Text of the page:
Numerical calculation for dynamic loading for the slope with simple geometry is carried out to investigate the influence of slope geometry and material properties on the amplification during dynamic loading by earthquake. The histories of the displacement, velocity and acceleration are studied in some of the selected zone of the slope. The concentration of the study is towards the crest of the slope as the literatures are saying those parts are amplified more than the other parts. For the simulation purpose, some of the simple schematic slope profiles are generated but it is tried to make the section more close to reality. The dimension of the model is kept small to moderate in order to reduce the calculation time and the memory needed for the computer. An example of slope geometry used for this study is shown in Fig 1. Like in other finite element modelling programs, in FLAC, the structure is built out of finite amount of elements by discretization resulting in a mesh.

Fig. 1 General geometry of the slope model used for the numerical calculation

Coulomb constitutive model. The detail of the material properties used for this study is given in Table 1. The slope angle was fixed at 25.5° whereas slope height, shear modulus and bulk modulus were variable since their relations with amplification were to be determined. Regarding the boundary condition, it was differentiated for static and dynamic stage calculation. Static calculation is done prior to the dynamic analysis. For the static analysis, first and the last column in the x-direction and first row in the y-direction were fixed. This helped to prevent the model to move as a body and generate lateral stresses during the consolidation process. For the dynamic calculation however, free-field boundaries were applied to the two vertical sides of the model to avoid distortions in the wave transmissions and to make the model close to reality since the slopes were not isolated with the other topographical features in the lateral sides. The base was kept rigid with the introduction of quiet boundaries at the first row in x- and y- direction. In this study, a sinusoidal wave function with acceleration of 1 m/s2 and duration of 0.25 sec. was defined using the FISH function available in FLAC. The frequency of the input signals however was varied to investigate its effect on amplification. Later on the defined input function was applied through the bottom of the model. For the dynamic analysis, Rayleigh damping was applied to compensate the energy dissipation through the medium. Rayleigh damping of 5% was used for

Model Formulation

The stress levels in this study are such that failure of intact material is expected, and most of the geological materials show linear elastic and perfectly plastic brittle weakening behaviour. Such type of stress strain relationship is more close to reality and can be accurately modelled by Mohr-Coulomb model. Due to all of these reasons, Mohr-Coulomb plasticity model was used in this study. Bulk modulus, shear modulus, density, friction angle, cohesion and tensile strength are needed as material properties in Mohr-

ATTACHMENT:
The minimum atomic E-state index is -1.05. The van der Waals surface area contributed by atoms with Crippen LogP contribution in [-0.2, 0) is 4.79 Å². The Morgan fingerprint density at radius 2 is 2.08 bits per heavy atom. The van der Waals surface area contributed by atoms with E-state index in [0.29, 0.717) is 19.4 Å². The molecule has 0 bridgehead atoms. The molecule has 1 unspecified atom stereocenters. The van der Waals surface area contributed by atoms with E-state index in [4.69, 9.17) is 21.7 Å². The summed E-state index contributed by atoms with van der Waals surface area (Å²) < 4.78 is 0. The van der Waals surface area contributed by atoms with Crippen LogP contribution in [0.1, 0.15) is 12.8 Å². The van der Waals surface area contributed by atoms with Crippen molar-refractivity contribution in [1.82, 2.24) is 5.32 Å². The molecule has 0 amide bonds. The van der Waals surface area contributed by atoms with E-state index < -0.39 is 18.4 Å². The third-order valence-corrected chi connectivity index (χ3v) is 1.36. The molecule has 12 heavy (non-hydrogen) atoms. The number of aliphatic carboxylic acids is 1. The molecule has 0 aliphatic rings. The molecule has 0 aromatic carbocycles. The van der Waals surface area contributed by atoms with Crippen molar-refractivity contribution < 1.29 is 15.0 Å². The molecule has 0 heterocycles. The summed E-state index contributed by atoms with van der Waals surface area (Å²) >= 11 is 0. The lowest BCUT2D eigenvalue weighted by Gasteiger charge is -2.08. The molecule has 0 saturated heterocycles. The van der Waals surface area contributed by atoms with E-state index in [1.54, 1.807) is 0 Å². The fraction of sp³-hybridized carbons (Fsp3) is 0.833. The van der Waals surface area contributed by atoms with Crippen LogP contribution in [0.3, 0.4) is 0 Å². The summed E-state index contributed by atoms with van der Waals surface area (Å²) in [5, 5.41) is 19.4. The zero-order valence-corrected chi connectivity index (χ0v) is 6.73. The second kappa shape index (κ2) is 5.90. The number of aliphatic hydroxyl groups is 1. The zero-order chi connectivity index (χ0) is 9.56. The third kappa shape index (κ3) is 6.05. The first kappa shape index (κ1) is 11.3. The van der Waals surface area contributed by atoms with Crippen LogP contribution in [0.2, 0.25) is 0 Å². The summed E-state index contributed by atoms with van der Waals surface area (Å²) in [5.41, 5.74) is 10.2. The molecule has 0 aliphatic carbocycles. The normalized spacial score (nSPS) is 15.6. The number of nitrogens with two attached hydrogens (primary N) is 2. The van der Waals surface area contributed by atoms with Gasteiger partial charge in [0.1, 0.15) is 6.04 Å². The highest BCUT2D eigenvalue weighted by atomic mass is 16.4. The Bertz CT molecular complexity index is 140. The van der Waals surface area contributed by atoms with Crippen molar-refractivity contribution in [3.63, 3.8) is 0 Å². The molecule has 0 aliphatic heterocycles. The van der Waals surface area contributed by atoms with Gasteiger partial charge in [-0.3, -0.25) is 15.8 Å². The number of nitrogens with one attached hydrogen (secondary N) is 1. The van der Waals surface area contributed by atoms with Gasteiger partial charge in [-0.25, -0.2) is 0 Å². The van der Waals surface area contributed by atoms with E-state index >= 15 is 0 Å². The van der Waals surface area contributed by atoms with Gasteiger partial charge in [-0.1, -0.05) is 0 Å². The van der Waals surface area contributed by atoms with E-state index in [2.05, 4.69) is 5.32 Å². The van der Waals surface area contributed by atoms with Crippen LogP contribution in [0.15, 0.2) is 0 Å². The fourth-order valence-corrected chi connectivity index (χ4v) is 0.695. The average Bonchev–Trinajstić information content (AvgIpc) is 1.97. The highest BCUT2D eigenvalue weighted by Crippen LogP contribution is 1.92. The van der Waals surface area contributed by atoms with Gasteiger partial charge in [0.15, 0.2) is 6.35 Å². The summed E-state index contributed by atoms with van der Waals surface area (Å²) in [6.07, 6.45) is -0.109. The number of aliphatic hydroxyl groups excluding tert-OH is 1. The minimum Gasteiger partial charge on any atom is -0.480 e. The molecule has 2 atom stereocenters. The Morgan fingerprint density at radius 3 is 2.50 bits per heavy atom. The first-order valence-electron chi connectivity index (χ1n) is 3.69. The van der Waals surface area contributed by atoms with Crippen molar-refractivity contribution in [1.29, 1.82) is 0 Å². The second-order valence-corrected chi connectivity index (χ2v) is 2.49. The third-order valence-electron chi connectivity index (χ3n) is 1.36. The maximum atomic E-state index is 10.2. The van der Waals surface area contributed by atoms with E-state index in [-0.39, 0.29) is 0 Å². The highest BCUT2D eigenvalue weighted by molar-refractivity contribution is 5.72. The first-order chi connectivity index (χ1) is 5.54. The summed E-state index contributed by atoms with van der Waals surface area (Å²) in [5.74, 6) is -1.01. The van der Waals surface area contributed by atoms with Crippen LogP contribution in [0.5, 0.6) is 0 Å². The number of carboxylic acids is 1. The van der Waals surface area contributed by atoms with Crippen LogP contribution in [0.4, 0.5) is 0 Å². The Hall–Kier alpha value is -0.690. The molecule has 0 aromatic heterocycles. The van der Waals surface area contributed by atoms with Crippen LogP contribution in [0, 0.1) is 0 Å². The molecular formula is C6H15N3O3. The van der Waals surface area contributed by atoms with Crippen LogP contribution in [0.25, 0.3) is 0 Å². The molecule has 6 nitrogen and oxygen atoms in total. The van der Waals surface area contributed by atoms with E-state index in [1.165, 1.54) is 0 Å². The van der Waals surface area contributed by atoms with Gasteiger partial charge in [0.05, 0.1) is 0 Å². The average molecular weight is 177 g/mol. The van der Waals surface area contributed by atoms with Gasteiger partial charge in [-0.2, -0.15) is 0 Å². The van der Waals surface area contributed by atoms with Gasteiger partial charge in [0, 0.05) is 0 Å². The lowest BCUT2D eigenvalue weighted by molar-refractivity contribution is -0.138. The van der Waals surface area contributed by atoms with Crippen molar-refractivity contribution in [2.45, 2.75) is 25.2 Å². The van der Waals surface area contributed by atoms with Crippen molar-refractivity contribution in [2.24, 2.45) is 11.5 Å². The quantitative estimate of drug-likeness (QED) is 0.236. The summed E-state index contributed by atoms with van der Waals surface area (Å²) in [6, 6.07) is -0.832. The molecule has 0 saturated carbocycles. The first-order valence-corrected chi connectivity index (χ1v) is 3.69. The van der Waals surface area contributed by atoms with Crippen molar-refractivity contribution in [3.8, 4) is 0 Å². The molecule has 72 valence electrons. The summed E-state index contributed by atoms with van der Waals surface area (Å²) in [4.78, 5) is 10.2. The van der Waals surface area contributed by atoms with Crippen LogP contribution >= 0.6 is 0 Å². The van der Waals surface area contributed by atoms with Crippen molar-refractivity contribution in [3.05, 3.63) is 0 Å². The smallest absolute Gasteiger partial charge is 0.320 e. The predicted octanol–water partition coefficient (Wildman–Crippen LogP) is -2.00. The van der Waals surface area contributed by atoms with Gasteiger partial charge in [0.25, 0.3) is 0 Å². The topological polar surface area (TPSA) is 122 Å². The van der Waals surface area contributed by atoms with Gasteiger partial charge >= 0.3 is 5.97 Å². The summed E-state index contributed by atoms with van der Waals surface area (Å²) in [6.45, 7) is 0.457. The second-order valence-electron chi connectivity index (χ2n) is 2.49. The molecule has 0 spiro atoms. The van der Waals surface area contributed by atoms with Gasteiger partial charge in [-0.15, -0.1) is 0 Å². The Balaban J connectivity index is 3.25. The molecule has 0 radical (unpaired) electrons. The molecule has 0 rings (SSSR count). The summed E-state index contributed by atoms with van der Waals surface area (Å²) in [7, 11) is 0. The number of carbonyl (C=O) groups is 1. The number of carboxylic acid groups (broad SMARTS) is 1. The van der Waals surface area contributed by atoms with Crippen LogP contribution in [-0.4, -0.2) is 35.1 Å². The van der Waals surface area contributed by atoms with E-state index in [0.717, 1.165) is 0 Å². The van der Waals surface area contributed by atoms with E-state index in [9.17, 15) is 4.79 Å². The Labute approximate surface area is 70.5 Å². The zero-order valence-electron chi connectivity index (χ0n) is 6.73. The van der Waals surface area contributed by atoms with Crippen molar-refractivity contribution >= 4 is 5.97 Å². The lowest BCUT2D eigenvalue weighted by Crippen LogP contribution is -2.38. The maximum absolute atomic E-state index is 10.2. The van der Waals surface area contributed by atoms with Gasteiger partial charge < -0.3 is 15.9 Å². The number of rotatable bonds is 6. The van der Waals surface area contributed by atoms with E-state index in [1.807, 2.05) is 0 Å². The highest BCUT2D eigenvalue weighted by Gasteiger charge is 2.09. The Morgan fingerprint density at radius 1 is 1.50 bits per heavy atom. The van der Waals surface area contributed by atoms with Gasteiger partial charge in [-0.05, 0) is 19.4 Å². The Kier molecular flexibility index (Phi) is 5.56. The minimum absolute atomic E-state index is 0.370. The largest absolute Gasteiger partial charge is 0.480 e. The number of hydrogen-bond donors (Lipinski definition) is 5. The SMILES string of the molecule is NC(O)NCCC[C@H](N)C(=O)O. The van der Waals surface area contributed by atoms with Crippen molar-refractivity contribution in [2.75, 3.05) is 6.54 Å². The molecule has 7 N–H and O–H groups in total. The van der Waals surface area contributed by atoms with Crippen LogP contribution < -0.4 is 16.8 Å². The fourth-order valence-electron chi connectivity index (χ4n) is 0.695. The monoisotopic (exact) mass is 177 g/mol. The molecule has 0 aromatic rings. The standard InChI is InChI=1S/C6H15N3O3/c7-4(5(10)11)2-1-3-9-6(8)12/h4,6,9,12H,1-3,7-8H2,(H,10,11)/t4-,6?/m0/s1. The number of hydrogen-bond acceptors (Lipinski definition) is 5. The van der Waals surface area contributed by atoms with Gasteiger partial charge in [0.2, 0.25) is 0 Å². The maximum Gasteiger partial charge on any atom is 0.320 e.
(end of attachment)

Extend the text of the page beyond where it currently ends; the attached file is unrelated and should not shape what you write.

Table 1: Geotechnical material properties and input wave frequency used for the simulation Density (Kg/m3) 2000 Friction angle (?) 42 Cohesion (Mpa) 6.7 Tensile strength (Mpa) 1.58 Input frequency (Hz) 5

90

Dynamic modelling in slopes using finite difference program

Table 2: Material properties used in the study to find the relation of different parameters with amplification Parameter to find Shear modulus versus amplification Slope height, frequency versus amplification Bulk modulus versus amplification Slope height Variable Variable Variable Density (Kg/m3) 2000 2000 2000 Shear Modulus Variable 10000 Mpa 10 Mpa Bulk Modulus 200 MPa 200 MPa Variable

this numerical dynamic analysis as the damping for the geological materials lies between 2 and 5%.

**RESULTS AND DISCUSSIONS Shear modulus versus amplification
**

Ground motion caused by earthquakes is generally characterized in terms of ground surface displacement, velocity and acceleration. Geotechnical engineers use acceleration rather than other two because acceleration is directly related to the dynamic forces that earthquakes induce on the soil or rock mass (Day 2001). The amplification in this study refers to the ratio of maximum output acceleration in the crest of the slope along the horizontal direction to the input acceleration because it was found that in all the slope models the crest of the slopes were highly amplified compared to the other parts. The input parameters used for the numerical calculation by varying shear modulus is listed in Table 2. Input frequency was fixed at 5 Hz and the parameters slope angle, friction angle, tensile strength and cohesion were fixed as Simulation in FLAC reveals that amplitude of wave was increased for the material with lower shear modulus and decreased for the higher values. However, for the extremely lower values of shear modulus there was mostly attenuation instead of amplification. In addition, the harmonic effect strongly controls the amplification of the slope due to the change in shear modulus. The peaks of amplification in Fig. 2 are the result of the resonance effect in particular combination of material properties and input signals. In this study, the maximum amplitude of amplification on varying shear modulus was 6.5 for the slope height of 40 m with the material having shear modulus of 3000 MPa.